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Big C Challenge: One Man Will Cross the Atlantic in Homemade Boat the Size of a Trash Can
What floats your boat? For Andrew Bedwell, it’s the thought of setting a new world record by the time he turns 50 and, as it just so happens, he will do it in a boat no bigger than a wheelie bin, a trash can.

Big C Challenge: One Man Will Cross the Atlantic in Homemade Boat the Size of a Trash Can

Andrew Bedwell will attempt to cross the Atlantic in the smallest vessel, no bigger than a wheeled trash canAndrew Bedwell will attempt to cross the Atlantic in the smallest vessel, no bigger than a wheeled trash canAndrew Bedwell will attempt to cross the Atlantic in the smallest vessel, no bigger than a wheeled trash canAndrew Bedwell will attempt to cross the Atlantic in the smallest vessel, no bigger than a wheeled trash canAndrew Bedwell will attempt to cross the Atlantic in the smallest vessel, no bigger than a wheeled trash canAndrew Bedwell will attempt to cross the Atlantic in the smallest vessel, no bigger than a wheeled trash canAndrew Bedwell will attempt to cross the Atlantic in the smallest vessel, no bigger than a wheeled trash canAndrew Bedwell will attempt to cross the Atlantic in the smallest vessel, no bigger than a wheeled trash canAndrew Bedwell will attempt to cross the Atlantic in the smallest vessel, no bigger than a wheeled trash canAndrew Bedwell will attempt to cross the Atlantic in the smallest vessel, no bigger than a wheeled trash canAndrew Bedwell will attempt to cross the Atlantic in the smallest vessel, no bigger than a wheeled trash canAndrew Bedwell will attempt to cross the Atlantic in the smallest vessel, no bigger than a wheeled trash canAndrew Bedwell will attempt to cross the Atlantic in the smallest vessel, no bigger than a wheeled trash can
Andrew Bedwell is an experienced sailor and adventurer, so his resume is the very definition of impressive. But it’s his next feat that will earn him a place in history, because he will try to set a new world record for the smallest, single-manned vessel crossing of the Atlantic. He will do it in a boat he calls the Big C, that he built himself at home over the past three years, give or take a few days.

First things first, though. Earlier this month, The Big C started sea trials at Whitehaven, Cumbria, in preparation for her maiden (and only) voyage, scheduled to kick off in May 2023. Video of the sea trials is available at the bottom of the page: the Big C was launched to water, where it undertook stability testing.

Bedwell said the small vessel performed admirably, so he’s now looking forward to raising funds ahead of the journey. He has little success with that so far: as of the time of press, his GoFundMe campaign has raised just £900 of the £35,000 goal (that’s $1,099 out of $42,800), even though the the crossing aims to raise funds for cancer research. Bedwell needs the money for electronics, safety equipment, transporting the Big C to Canada, and fuel for an accompanying support vessel.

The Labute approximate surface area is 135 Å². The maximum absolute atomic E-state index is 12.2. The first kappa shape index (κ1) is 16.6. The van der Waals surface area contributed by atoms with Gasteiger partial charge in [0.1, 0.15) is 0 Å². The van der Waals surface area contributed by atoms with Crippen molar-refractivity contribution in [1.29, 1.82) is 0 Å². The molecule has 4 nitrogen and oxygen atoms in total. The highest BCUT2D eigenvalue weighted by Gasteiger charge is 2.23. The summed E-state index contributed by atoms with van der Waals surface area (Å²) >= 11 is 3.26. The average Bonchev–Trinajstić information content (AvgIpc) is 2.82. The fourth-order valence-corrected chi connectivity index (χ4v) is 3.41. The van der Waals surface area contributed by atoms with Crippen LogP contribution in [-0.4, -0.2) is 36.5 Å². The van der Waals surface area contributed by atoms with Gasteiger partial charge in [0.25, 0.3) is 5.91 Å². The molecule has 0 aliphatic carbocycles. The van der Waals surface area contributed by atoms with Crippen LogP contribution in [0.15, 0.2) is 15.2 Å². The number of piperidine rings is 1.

That’s not to say that Bedwell isn’t doing this for his ego, too. As his recent interview with the Daily Mail reveals, he’s always looking for the next big thing that will challenge him, and the Big C Atlantic crossing will do just that. The boat is just 1.4 meters (4.6 feet) long, made of fiberglass and foam, weighing 600 kg (1,323 pounds), and with room enough for him to sit down but not stretch his legs. Or to lie down in fetal position, to catch a 20-minute nap.

Because Bedwell won’t sleep through the nights on his big adventure, which he estimates will take 60 to 90 days. The boat moves slowly, at just 2.9 mph (4.7 kph), features a single-mast sailing rig and a plexiglass canopy that gives Bedwell about 40 minutes of protection against the elements before he suffocates.

The crossing will be something like being “stuck in a wheelie bin, on a rollercoaster for 90 days,” Bedwell jokes. And he’ll be hungry most of the time, because food rations consist of 1,000-calorie packages (protein bars and mush) molded onto the walls of the vessel, one for each day of the crossing. Bedwell will only take with him one set of clothes, no soap (but maybe a toothbrush), no music, no radio, and no distractions. In one small bottle of spice, he carries the ashes of previous record holder Tom McNally, whose boat design he used for the Big C. He promised his daughter he would scatter his ashes at sea.

On the same note, the Big C doesn’t have a toilet; it doesn’t even have toilet paper, because space is so limited. When Bedwell compares it to a trash can, he’s not only referring to its size. Unlike a trash can, the Big C has all the equipment allowing it to undertake the journey legally: AIS tracking system, VHF radio, rolling compass, two sails and two rudders, and a hand-pumped desalinization unit.

The 1,900-mile (3,058-km) journey will start from Newfoundland, Canada, and end in Cornwall, UK. Bedwell admits that his attempt is “crackers,” but is sure that everything will be fine. Assuming he raises the necessary funds by deadline. And doesn’t get hit by a tanker. Or a whale. Or gets caught in a big rolling storm. All these are some of the reasons for which Red Bull, famous for sponsoring all kinds of daredevil stunts, declined to back him.

All jokes aside, it takes guts to be this “crackers.” The money Andrew Bedwell raises with his Big C Atlantic Challenge will go to cancer research – another tribute to McNally, who passed away from kidney cancer.



Editor's note: This article was not sponsored or supported by a third-party.

 
 
 
 
 

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